Filters

The task of a filter is to allow certain frequencies to pass with low loss and attenuate other frequencies as much as possible. Attenuation varies by design and the filter is either narrowband or wideband. A bandpass filter is a combination of a low pass- and high pass filter that allows frequencies with a defined bandwidth to pass. Sometimes the purpose of a filter is to attenuate a specific frequency. Then a band-stop filter is used to block the specific frequency and to let other frequencies pass. A sharp transition between the passband and the attenuation is often requested and depends mainly on the number of filter elements.
 

Examples of different types of filters are crystal filters, ceramic filters, cavity filters and MEMS-filters. Crystal filters are used for sharp transition between passband and attenuation. Cavity filters are used for higher power. Cavity filters as use in transmitters and receivers to limit the bandwidth to the allowed frequency band and frequency spectrum. Cavity type diplexers has three ports and are used in transceivers to separate the transmitting frequency band from the receiver frequency band. With a diplexer a single antenna can be used for transmitting and receiving. Specific filter characteristics and frequency response is achieved by using inductors, capacitors, resistors and resonators with different values in different configurations. A certain reactance (imaginary part of the impedance) is achieved by using inductors and capacitors in the filter. Together with the resistance (real part of the impedance) the total impedance is determined as a function of frequency. Different impedance affects different frequency bands, some frequencies pass and other frequencies are attenuated.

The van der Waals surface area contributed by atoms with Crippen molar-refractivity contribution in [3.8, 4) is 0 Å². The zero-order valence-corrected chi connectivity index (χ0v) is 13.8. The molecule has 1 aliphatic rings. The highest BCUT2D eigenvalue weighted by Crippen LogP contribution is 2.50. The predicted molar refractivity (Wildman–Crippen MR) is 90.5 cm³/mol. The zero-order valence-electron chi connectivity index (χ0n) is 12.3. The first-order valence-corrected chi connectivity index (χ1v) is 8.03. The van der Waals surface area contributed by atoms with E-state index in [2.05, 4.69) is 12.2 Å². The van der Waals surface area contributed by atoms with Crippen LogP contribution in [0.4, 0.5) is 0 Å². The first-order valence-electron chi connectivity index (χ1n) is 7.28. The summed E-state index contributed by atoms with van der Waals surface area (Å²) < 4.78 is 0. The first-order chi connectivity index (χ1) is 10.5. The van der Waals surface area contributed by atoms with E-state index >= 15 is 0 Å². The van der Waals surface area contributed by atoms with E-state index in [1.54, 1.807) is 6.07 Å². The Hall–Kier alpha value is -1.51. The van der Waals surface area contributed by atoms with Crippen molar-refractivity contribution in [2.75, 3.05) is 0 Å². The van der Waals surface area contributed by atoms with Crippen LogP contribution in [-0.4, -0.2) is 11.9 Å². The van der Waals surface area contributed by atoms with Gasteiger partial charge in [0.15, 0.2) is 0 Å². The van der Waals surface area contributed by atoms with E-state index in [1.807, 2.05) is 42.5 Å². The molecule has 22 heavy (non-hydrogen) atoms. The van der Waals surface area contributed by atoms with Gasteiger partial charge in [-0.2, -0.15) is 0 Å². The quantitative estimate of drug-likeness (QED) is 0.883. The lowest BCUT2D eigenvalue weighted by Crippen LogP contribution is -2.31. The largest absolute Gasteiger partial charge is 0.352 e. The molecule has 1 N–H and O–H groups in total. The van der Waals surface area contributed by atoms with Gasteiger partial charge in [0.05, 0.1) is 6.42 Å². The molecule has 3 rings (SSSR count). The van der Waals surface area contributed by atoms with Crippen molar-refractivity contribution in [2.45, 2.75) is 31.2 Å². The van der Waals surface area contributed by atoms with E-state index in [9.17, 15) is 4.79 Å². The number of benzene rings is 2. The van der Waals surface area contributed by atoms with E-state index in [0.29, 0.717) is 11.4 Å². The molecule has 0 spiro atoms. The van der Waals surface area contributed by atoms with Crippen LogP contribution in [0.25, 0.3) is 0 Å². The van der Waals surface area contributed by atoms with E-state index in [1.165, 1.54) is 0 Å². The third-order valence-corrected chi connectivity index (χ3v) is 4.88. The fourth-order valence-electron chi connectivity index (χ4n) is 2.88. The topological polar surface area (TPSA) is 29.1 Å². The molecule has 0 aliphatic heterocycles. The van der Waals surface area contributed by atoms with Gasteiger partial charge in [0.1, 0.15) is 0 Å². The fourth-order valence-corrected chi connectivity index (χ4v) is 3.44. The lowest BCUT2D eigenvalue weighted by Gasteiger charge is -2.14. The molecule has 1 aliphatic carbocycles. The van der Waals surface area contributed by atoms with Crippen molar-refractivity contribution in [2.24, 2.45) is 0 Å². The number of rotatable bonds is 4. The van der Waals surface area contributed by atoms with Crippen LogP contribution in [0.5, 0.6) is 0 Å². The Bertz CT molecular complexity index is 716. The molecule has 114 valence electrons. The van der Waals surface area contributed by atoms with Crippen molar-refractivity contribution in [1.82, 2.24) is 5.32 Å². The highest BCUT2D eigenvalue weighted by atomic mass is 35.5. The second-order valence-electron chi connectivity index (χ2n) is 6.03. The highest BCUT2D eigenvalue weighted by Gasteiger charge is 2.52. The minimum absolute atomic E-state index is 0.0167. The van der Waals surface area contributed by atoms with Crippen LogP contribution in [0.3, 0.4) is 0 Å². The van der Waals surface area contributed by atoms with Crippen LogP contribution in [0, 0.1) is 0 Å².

Inductors, capacitors and resistors can be designed in different ways. The most simple inductor is a copper coil around a ferrite core, but it can also be integrated into a printed circuit board. Inductive reactance increase with frequency and capacitive reactance decrease with the frequency. Resonators have a mechanical structure with complex response on impedance that varies with differences in frequency.

Filters are often customized as much as possible to certain applications. The choice of filter topology is made depending on power handling capabilities, frequency band, noise level, physical size and cost.

 

DC-Block

A DC-block stops DC voltage and other low frequencies from entering a system, while it let other RF signals through. This way a DC-block can be considered as a high pass filter only letting RF frequencies passing through. Most of the time, DC-blocks are build up with a capacitor in series with the transmission line.  When the capacitor is placed on the inner conductor it is called an Inner DC-block. There are also DC blocks with the capacitors on the outer conductor. An inner/outer DC-block has capacitors in series on both conductors.
 

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